Much of the world considers Christmas to have ended at 12:01 a.m. on Dec. 26. Oh, some decorations may stay up until New Year’s, but a drive down many suburban streets will find Christmas trees already dumped at the curb.
That is not the Catholic view. For us, Dec. 25 is the beginning of Christmastide, not the end.
The Octave of Christmas ends on Jan. 1, the Solemnity of the Blessed Virgin Mary, the Mother of God (which is a Holy Day of Obligation — but this year, it’s on a Sunday, so that Mass will do double duty). Christmastide, though, continues through the Feast of the Epiphany (this year, Sunday, Jan. 8) to the Feast of the Baptism of the Lord (Monday, Jan. 9).
Older calendars and traditions even carry it through until the Feast of the Presentation of the Lord, on Feb. 2.
So, while the big rush of parties and presents and travel may be over, there’s no reason to stop celebrating Christmas for a good long time — and that includes enjoying Christmas movies and TV specials.
I asked some of the Family Theater Productions staff to share favorites for the season. Enjoy!
Head of Production Father David Guffey, C.S.C.
- It’s a Wonderful Life: As we celebrate the incarnation of God made human in Jesus, the film looks at the importance of a single human being and shows how each person has a part to play in bringing life and joy to the world.
- A Charlie Brown Christmas: Reminder about what Christmas is really about and come on, how often do you get to hear the Gospel of Luke read on network TV? Go Linus.
- A Christmas Carol: 1984 Version Starring George C Scott. The film reminds us that Love is what we are made for and called to. I also like the 2009 version starring Jim Carey.
- Guilty Pleasure Christmas: Elf: Would that we could live with such a sense of wonder.
Post-Production and Multimedia Specialist Don Burt:
- A Christmas Carol: The 1938 one, with Reginald Owen. I am a sap for any redemption story and this is the original.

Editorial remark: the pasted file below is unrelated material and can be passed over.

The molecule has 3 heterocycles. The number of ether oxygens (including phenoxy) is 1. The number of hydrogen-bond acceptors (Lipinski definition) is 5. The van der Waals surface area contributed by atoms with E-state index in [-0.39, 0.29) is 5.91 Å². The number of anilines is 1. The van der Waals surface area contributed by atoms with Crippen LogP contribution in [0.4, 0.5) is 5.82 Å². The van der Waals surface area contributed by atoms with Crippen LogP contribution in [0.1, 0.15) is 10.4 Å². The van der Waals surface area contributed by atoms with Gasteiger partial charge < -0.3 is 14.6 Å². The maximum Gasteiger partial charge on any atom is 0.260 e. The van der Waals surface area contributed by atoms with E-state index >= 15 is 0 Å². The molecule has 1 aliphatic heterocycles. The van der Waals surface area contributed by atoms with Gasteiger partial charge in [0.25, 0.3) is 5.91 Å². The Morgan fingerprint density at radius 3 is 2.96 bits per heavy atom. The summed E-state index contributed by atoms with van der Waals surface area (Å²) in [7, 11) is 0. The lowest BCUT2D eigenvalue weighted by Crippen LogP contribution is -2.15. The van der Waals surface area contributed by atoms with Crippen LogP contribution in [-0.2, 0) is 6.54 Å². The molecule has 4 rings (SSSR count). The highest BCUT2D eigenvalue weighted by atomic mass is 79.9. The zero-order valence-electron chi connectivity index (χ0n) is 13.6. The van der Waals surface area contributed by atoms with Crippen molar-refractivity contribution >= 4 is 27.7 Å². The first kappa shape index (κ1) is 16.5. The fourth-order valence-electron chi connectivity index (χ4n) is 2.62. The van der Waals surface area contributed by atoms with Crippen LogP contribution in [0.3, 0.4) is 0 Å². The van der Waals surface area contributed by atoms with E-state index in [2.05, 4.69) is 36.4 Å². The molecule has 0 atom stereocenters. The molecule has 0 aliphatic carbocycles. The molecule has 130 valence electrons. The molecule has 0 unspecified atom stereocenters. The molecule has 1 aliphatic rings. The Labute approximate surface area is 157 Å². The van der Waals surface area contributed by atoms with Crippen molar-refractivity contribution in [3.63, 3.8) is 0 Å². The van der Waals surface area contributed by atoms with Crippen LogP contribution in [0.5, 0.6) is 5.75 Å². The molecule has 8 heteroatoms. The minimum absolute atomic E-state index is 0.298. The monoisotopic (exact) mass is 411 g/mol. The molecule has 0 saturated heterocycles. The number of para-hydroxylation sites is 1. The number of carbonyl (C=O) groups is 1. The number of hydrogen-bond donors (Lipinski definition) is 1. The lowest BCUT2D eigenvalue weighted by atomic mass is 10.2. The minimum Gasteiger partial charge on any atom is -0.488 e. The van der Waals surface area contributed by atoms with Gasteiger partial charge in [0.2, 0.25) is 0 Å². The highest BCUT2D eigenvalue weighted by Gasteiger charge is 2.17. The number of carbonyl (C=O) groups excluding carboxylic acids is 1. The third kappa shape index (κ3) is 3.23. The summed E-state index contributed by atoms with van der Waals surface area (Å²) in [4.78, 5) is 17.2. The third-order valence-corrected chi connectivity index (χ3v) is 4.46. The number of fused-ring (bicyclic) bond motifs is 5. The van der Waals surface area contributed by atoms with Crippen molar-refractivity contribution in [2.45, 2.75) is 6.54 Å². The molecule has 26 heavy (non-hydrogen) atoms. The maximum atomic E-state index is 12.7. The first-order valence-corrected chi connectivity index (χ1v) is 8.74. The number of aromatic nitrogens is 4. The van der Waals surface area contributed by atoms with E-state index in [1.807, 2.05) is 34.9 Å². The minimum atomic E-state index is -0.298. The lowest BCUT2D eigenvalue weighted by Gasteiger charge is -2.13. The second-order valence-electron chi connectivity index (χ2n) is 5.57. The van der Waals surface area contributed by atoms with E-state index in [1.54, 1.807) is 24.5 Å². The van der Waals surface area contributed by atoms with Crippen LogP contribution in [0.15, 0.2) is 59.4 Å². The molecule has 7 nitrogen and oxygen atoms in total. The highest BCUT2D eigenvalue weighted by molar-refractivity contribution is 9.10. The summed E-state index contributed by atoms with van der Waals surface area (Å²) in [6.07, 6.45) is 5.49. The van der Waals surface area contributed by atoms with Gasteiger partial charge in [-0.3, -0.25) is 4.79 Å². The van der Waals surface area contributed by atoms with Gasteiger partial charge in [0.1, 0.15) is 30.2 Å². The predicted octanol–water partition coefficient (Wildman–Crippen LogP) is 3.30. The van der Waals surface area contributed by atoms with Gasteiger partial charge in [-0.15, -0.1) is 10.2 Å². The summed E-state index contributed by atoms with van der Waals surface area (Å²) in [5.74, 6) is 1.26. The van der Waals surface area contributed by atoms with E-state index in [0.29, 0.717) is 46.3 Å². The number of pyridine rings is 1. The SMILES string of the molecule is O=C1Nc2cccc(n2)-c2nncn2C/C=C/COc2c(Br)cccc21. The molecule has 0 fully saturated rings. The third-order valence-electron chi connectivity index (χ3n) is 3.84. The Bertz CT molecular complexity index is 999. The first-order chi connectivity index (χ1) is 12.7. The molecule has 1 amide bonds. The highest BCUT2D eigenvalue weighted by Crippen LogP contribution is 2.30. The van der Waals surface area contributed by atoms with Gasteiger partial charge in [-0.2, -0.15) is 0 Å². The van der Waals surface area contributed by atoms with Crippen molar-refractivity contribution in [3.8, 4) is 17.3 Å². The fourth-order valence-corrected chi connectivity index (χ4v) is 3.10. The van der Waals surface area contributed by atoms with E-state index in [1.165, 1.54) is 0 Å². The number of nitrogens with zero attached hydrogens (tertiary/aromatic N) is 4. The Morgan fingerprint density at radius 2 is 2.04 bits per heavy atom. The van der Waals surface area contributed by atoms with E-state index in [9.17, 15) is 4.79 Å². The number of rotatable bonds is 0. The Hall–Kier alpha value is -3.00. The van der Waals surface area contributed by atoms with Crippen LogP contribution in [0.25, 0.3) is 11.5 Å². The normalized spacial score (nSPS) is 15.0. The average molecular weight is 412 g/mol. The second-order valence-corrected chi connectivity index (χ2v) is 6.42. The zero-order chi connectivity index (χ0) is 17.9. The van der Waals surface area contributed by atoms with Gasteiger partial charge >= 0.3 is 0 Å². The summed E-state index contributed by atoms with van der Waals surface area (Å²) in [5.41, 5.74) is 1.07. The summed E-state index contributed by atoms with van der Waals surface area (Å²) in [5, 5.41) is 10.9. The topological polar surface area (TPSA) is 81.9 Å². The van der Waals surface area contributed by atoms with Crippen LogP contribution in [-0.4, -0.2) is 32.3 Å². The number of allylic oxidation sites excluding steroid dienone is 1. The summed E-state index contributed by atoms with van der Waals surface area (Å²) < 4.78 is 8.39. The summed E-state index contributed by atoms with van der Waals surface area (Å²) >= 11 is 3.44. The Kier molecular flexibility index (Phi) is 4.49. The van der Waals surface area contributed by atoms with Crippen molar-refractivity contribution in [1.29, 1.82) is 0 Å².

- It’s a Wonderful Life: Have seen in, literally hundreds of times. Same reason as above, if you think about it, they are two similar stories. Both men, probably not achieving what they thought they would. Only difference is that Scrooge is unaware of the life he was supposed to lead and George refuses to accept his.
- The Bishop’s Wife: The 1947 one, for the same reason as above.
- The Shop around the Corner: Sweet little film about misjudging someone and later finding love.
(I could give you probably 20 films on this list)
Pastoral Assistant Laura Zambrana:
- Holiday Inn: I love it because of the chemistry between Marjorie Reynolds and Bing Crosby’s vocals and Fred Astaire’s dance numbers. It is such an enjoyable musical and introduces “White Christmas.”
- It’s A Wonderful Life: I love it because my dad played this movie for us growing up. I always liked it, but have grown to love it more and more each year. It is all about hope in humanity and how much each of us matter and need each other.
- Elf: I love it because it is Will Ferrell at his finest – so comedic and clean and ridiculous. It is heartwarming without being cheesy, and a true family film, where everyone can enjoy it.
Office Assistant Sarah Ambrosio:
- The Nutcracker Ballet: Always loved ballet, and this is a feast for eyes and ears. Not to mention a young Macaulay Culkin with Kevin Kline narrating. My fave Christmas movie ever!!
- The Holiday: Can never get enough of that perfect English cottage and England in the snow. So picturesque! And Jude Law … and his precious girls. Amazing. But, premarital sex warning.
- The Nativity Story: – Despite Catholic criticism for authenticity and Mary’s “brattiness,” the historical aspect of this one is priceless … clothing, textures, foods, housing. CGI-heavy but a neat meditation on the love and growth of Mary and Joseph’s relationship.
And as for me …
- Rudolph the Red-Nosed Reindeer: Close to the heart of any misfit who’s seen it, and anyone who’s ever felt as unwanted and unloved as the residents of the Island of Misfit Toys. Winds up as a lesson that growing up can help you find your courage and your place in the world (but it did kind of sour me on Santa pretty young).
- A Christmas Carol: Also the 1984 George C. Scott version. My favorite part is Edward Woodward’s Ghost of Christmas Present, who manages to be both jolly and menacing (with a chest wig and on stilts!)
- Mr. Magoo’s Christmas Carol: Outstanding songs, genuinely creepy where necessary, and gave the world “razzleberry pudding.”
And guilty pleasure?
- Die Hard: Ultimately, it’s about courage, resourcefulness and a Catholic couple coming back together — and it ends with redemption. Christmas demerits, though, for plenty of salty language and violence.
Image: Courtesy 20th Century Fox, RKO, Entertainment Partners Limited